Harleysville Insurance Company v. Holding Funeral Home, No. 15-57 (D. Va. Feb. 9, 2017) is as cautionary of a claims handling tale for insurers as you’ll ever see. Lists of claims handling don’ts have been around for a long time and are many. But this one is new to the scene and has the potential to rise in frequency. The tale goes like this. In the court’s own words…
The teaser: “In essence, Harleysville has conceded that its actions were the cyber world equivalent of leaving its claims file on a bench in the public square and telling its counsel where they could find it. It is hard to image an act that would be more contrary to protecting the confidentiality of information than to post that information to the world wide web.”
Background: Harleysville and Holding Funeral Home were involved in coverage litigation concerning a fire. Thomas Cesario, a Senior Investigator for Nationwide (parent of Harleysville) “uploaded video surveillance footage of the fire loss scene, onto an internet-based electronic file sharing service operated by Box, Inc. Cesario then sent an email containing a hyperlink to the Box, Inc., internet site, by which Wes Rowe of the National Insurance Crime Bureau (“NICB”), could access the file containing the Video using the internet and download the Video. The Video was placed on the Box Site, and the hyperlink to the Box Site sent by email to Rowe on September 22, 2015.”
The problem starts: “Cesario placed files containing Harleysville’s entire claims file and Nationwide’s entire investigation file for the defendants’ fire loss, on the Box Site to be accessed by Harleysville’s counsel. Cesario then sent an email to Harleysville’s counsel with the same hyperlink he sent to Rowe to be used by counsel to access the Box Site and retrieve a copy of the Claims File.”
The train goes off the tracks: The insured’s “counsel issued a Subpoena Duces Tecum, dated May 24, 2016, to NICB requesting NICB’s entire file related to the fire. On or about June 23, 2016, NICB sent [the insured’s] counsel electronic copies of all documents and information it had received from Harleysville, including a copy of the September 22, 2015, email from Cesario to Rowe containing the hyperlink to the Box Site. That same day, [the insured’s] counsel, without the knowledge or permission of Harleysville or its counsel, used the hyperlink to gain access to the Box Site, which now contained the Claims File. [The insured’s] counsel downloaded the Claims File and reviewed it without ever notifying Harleysville’s counsel that they had accessed and reviewed potentially privileged information.” (emphasis added).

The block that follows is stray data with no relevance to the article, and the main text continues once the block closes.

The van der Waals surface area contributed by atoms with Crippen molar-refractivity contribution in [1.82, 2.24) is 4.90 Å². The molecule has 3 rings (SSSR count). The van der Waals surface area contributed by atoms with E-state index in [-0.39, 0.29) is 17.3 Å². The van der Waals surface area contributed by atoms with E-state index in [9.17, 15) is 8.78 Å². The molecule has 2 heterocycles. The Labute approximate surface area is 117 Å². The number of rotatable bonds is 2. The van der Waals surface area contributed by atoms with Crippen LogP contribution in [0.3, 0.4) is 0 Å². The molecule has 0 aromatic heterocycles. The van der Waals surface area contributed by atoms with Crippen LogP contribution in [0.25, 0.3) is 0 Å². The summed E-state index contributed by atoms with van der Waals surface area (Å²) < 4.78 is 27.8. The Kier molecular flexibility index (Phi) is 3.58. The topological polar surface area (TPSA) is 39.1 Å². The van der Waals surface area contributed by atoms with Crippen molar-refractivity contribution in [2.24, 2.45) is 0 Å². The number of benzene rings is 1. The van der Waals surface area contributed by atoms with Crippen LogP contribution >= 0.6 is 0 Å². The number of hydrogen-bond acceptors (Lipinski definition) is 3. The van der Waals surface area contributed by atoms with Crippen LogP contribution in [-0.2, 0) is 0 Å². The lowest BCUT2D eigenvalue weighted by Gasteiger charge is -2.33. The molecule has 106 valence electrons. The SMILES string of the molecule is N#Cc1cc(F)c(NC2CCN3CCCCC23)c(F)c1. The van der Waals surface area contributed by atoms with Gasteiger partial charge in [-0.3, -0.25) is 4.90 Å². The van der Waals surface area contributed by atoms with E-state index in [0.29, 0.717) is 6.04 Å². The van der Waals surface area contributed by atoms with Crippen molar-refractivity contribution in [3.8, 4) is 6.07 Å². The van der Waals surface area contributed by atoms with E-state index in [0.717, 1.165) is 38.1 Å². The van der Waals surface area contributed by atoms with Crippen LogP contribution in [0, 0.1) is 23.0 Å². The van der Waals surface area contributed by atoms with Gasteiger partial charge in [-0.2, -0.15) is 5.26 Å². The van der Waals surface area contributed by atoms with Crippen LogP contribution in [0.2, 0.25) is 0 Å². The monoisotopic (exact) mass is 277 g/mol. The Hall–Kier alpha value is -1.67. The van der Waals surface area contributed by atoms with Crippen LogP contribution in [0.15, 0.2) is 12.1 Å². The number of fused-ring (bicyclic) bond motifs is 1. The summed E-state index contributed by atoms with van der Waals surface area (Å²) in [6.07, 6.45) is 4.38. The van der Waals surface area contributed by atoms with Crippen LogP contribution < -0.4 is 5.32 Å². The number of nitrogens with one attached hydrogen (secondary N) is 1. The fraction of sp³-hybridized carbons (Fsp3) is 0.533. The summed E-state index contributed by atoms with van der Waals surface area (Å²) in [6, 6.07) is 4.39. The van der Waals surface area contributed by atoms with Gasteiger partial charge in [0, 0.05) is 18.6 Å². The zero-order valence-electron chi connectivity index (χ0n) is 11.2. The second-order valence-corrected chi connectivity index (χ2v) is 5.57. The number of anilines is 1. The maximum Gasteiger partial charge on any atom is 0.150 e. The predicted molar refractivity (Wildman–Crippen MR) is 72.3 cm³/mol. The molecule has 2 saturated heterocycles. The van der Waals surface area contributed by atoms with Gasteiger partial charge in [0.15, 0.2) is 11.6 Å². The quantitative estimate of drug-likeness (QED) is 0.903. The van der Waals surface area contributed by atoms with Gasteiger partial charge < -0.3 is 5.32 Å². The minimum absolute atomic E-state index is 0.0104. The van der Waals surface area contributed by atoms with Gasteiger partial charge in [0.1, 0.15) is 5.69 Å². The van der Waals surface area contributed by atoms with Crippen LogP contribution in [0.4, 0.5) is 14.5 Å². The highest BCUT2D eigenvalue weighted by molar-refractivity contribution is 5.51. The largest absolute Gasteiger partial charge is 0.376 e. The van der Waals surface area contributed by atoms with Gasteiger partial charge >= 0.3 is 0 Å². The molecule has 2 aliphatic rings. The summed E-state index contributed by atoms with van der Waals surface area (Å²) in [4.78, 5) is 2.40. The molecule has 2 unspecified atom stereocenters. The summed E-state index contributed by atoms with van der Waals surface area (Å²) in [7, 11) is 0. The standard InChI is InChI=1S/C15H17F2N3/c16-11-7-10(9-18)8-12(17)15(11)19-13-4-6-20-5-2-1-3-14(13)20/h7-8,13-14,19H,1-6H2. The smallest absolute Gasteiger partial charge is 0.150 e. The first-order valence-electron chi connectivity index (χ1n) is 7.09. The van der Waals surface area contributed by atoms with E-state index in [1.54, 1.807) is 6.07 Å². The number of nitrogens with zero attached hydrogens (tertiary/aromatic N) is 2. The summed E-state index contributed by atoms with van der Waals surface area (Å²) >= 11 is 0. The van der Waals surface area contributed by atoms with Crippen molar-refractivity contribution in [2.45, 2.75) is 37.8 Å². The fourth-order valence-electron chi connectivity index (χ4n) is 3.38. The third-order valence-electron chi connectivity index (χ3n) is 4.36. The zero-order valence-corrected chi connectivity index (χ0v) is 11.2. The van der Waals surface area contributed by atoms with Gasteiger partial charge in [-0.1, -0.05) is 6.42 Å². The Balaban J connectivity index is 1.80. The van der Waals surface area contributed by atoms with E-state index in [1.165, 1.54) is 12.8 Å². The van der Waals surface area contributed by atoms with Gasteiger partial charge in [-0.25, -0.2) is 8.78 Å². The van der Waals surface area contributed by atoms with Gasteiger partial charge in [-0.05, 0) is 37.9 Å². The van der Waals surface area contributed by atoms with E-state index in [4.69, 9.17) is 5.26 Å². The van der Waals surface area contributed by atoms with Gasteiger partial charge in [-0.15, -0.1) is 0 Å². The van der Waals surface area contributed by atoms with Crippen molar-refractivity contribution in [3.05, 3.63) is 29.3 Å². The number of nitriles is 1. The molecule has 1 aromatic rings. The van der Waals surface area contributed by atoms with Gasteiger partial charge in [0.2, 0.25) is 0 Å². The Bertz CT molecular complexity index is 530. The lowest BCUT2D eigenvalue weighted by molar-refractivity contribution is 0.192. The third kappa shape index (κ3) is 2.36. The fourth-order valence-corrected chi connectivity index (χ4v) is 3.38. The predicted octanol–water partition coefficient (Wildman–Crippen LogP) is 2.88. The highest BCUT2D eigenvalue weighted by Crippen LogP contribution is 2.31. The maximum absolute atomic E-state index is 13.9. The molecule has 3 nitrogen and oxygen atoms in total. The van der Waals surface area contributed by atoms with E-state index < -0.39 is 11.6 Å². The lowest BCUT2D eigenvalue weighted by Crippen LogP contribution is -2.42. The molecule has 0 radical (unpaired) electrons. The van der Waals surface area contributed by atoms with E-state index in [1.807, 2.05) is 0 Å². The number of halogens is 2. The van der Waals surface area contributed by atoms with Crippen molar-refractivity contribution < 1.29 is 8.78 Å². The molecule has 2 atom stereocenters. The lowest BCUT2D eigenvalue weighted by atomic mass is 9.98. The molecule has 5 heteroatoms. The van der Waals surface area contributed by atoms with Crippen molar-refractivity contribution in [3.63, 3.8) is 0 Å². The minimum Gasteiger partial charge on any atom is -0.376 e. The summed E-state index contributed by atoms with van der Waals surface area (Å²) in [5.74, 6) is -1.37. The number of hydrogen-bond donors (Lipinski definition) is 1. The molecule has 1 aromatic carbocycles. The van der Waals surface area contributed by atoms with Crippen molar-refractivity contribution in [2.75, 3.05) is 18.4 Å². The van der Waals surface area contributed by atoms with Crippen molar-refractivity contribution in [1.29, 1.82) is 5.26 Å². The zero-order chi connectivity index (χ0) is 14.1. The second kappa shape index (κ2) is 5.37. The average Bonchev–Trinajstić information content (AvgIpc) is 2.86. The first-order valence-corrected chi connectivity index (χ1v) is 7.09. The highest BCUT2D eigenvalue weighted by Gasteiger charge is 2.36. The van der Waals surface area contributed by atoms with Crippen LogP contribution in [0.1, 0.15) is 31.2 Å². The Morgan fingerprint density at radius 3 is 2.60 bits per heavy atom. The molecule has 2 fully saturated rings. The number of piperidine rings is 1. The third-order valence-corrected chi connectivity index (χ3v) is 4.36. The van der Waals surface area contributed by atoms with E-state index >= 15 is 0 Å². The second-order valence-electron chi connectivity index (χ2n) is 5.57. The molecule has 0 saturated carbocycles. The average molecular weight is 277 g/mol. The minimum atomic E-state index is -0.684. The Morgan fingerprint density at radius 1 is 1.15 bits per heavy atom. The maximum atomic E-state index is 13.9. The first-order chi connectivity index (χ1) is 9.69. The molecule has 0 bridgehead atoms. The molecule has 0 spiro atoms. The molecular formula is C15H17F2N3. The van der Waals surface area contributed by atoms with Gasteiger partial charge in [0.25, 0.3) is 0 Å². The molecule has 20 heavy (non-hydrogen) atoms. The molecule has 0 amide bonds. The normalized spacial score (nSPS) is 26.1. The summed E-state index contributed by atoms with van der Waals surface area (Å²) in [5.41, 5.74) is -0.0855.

The Conflict: “Harleysville’s counsel argues that [the insured’s] counsel’s access to Harleysville’s Claims File was an improper, unauthorized access to privileged information requiring the disqualification of all [insured] counsel of record. [The insured’s] counsel argue[d] that the Motion should be denied because Harleysville waived any claim of privilege or confidentiality by placing the information on the Box, Inc., site where it could be accessed by anyone.”
T-H-E E-N-D: Putting aside the court’s discussion of the ins and outs of what it takes to waive attorney-client privilege under Virginia state law, the court held that Harleysville did. Such waiver was found on the basis of an inadvertent disclosure. In making this decision, the court looked to the reasonableness of the precautions taken to prevent the disclosure. And here the court was not sympathetic to Harleysville.
“With regard to the reasonableness of the precautions taken to prevent the disclosure, the court has no evidence before it that any precautions were taken to prevent this disclosure. The employee who uploaded Harleysville’s Claims File to the Box Site had used the site previously to share information with a third-party, the NICB. It does not matter whether this employee believed that this site would function for only a short period of time or that the information uploaded to the site would be accessible for only a short period of time. Because of his previous use of the Box Site, this employee either knew — or should have known — that the information uploaded to the site was not protected in any way and could be accessed by anyone who simply clicked on the hyperlink.” (emphasis in original”).
The moral: “The technology involved in information sharing is rapidly evolving. Whether a company chooses to use a new technology is a decision within that company’s control. If it chooses to use a new technology, however, it should be responsible for ensuring that its employees and agents understand how the technology works, and, more importantly, whether the technology allows unwanted access by others to its confidential information.”
[There is more to the story – waiver under federal law and the manner in which the insured’s counsel acted upon receipt of the claims file -- but that’s not relevant to share the cautionary tale.]